Remembering a Home Church - Russell Moore

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Remembering a Home Church

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As I leave this morning to preach at my church, I can’t help but wish I were back in coastal Mississippi today. I wish I were back home, to pay honor to a seventieth birthday. It’s not for a parent or a grandparent or a friend, but for a congregation, the place where I met Christ and heard the gospel: Woolmarket Baptist Church.

My sons will soon be awake, dressing for church, but by “church” they have very different mental images than those that shaped me. To me, a church still ought to smell like that one, like a mixture of new carpet and old lady. I still hear those Fanny Crosby gospel songs playing in my head, and I still can feel myself marching through the front doors, flag in hand, for the Vacation Bible School pledges, the closest thing we had to a liturgy or a calendar of the Christian year.

My sons don’t have any idea how big a deal this church is for me. They’ve visited but to them it was just one more church, except unusual in that Daddy wasn’t preaching. But to me it was everything. And to them, though they’ll probably never know it, it will mean everything too.

I sit down at night to read the Bible to them, and I guess they assume I just sprung into existence knowing and believing that ancient book. But I didn’t. I learned those King James memory verses there in Woolmarket’s Sunday school rooms. And there I learned to here in them the ring of truth. I pray with my sons at night and they probably assume I just always knew to do so. But it was there, at Woolmarket Baptist Church, from those people where I first heard prayers, sometimes standing over offering plates or sick lists. My sons hear me preach every week, but it was in that little pulpit that I preached my first sermon, six minutes, covering the whole canon, followed by a round of vomiting (mine, not, that I know of, the congregation’s, though I wouldn’t blame them).

My sons will go to church this morning, but the people at Woolmarket Baptist Church taught me to want to have a church to come home to.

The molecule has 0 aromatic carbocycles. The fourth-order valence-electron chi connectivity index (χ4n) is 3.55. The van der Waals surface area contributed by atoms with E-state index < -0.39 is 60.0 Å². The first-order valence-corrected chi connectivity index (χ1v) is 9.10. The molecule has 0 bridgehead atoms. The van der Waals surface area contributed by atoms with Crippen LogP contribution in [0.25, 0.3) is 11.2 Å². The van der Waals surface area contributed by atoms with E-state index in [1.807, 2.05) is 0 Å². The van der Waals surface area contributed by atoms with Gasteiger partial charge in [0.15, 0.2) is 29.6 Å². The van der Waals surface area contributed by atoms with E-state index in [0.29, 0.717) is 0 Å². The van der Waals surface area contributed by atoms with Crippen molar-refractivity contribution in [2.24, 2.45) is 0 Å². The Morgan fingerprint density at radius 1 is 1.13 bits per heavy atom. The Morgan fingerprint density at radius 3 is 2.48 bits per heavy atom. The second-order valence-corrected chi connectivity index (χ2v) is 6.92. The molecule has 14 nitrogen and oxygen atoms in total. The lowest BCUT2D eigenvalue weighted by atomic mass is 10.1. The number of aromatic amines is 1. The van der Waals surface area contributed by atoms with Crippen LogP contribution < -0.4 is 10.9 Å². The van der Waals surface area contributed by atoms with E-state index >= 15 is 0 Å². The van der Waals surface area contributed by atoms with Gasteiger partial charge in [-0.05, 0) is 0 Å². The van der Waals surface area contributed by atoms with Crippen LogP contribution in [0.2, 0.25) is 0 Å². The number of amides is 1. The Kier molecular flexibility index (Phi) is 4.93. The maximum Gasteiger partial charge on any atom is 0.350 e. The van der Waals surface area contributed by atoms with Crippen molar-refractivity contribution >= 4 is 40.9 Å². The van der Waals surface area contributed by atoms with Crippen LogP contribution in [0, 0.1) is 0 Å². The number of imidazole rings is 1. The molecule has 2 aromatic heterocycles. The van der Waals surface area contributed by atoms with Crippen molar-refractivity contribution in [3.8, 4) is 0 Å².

In a very real sense, my boys are being reared by the church in which we are now members. But they’re also being reared by a church full of people they’d never recognize, many of whom are now dead.

Sometimes we tend to think of “church” generically as a synonym for Christians, some invisible blob of everyone who believes the same facts about Jesus or who follows the same principles from the first century. Yes, the church is the transnational, transgenerational Body of Christ, the redeemed of all of the ages. But the church expresses itself in this age in local, palpable gatherings of believers in covenant with one another.

I don’t idealize Woolmarket Baptist Church. There were not only those worship services and prayer gatherings; there were also business meetings that more closely resembled “Question Time” in the British House of Commons than anything from the New Testament, except when they resembled a round of mixed martial arts. But the churches at Corinth, Galatia, Ephesus, and Antioch were riddled with carnality and hypocrisy too, as was the church at Jerusalem who is the mother of us all. Nonetheless, through it all, Jesus was there.

Spiritually speaking, my Father, the God of Jesus Christ, is perfect; my Mother, that local church, was not. But she loved me, and, in her own frail way, she told me the truth.

One day my children will, if the Lord wills, have children of their own. Their children will ask them, “Where did you come from?” I hope they take them to this big congregation in Louisville where they learned to see the gospel in visual form. But I hope too that they’ll take those children to see a little red brick church in coastal Mississippi. They don’t know a soul there, but that church helped raise them too.

Happy anniversary Woolmarket Baptist Church. This son rises up to call you blessed.

You are part of a family and family is difficult because family – every family – is an echo of the gospel.

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About Russell Moore

Russell Moore is president of the Ethics and Religious Liberty Commission of the Southern Baptist Convention, the moral and public policy agency 
of the nation’s largest Protestant denomination.

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